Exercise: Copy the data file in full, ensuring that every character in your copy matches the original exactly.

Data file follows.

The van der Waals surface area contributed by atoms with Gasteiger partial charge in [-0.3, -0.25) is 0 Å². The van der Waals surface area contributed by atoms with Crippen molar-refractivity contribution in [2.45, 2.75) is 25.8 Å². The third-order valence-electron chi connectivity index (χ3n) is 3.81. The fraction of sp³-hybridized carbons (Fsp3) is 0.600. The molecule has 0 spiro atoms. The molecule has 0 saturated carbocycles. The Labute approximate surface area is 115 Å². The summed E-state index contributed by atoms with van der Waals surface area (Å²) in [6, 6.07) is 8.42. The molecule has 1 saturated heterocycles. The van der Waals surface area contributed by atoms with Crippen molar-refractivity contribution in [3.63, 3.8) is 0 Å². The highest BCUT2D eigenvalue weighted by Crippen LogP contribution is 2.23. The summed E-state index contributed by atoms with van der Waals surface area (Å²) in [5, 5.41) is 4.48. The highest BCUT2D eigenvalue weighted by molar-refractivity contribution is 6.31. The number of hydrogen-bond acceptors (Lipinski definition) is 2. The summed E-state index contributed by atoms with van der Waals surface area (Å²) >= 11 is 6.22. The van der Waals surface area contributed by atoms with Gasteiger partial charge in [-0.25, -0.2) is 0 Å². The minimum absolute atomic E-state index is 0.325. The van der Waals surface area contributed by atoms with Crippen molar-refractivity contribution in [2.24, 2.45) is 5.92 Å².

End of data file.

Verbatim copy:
The van der Waals surface area contributed by atoms with Gasteiger partial charge in [-0.3, -0.25) is 0 Å². The van der Waals surface area contributed by atoms with Crippen molar-refractivity contribution in [2.45, 2.75) is 25.8 Å². The third-order valence-electron chi connectivity index (χ3n) is 3.81. The fraction of sp³-hybridized carbons (Fsp3) is 0.600. The molecule has 0 spiro atoms. The molecule has 0 saturated carbocycles. The Labute approximate surface area is 115 Å². The summed E-state index contributed by atoms with van der Waals surface area (Å²) in [6, 6.07) is 8.42. The molecule has 1 saturated heterocycles. The van der Waals surface area contributed by atoms with Crippen molar-refractivity contribution in [3.63, 3.8) is 0 Å². The highest BCUT2D eigenvalue weighted by Crippen LogP contribution is 2.23. The summed E-state index contributed by atoms with van der Waals surface area (Å²) in [5, 5.41) is 4.48. The highest BCUT2D eigenvalue weighted by molar-refractivity contribution is 6.31. The number of hydrogen-bond acceptors (Lipinski definition) is 2. The summed E-state index contributed by atoms with van der Waals surface area (Å²) >= 11 is 6.22. The van der Waals surface area contributed by atoms with Gasteiger partial charge in [-0.25, -0.2) is 0 Å². The minimum absolute atomic E-state index is 0.325. The van der Waals surface area contributed by atoms with Crippen molar-refractivity contribution in [2.24, 2.45) is 5.92 Å².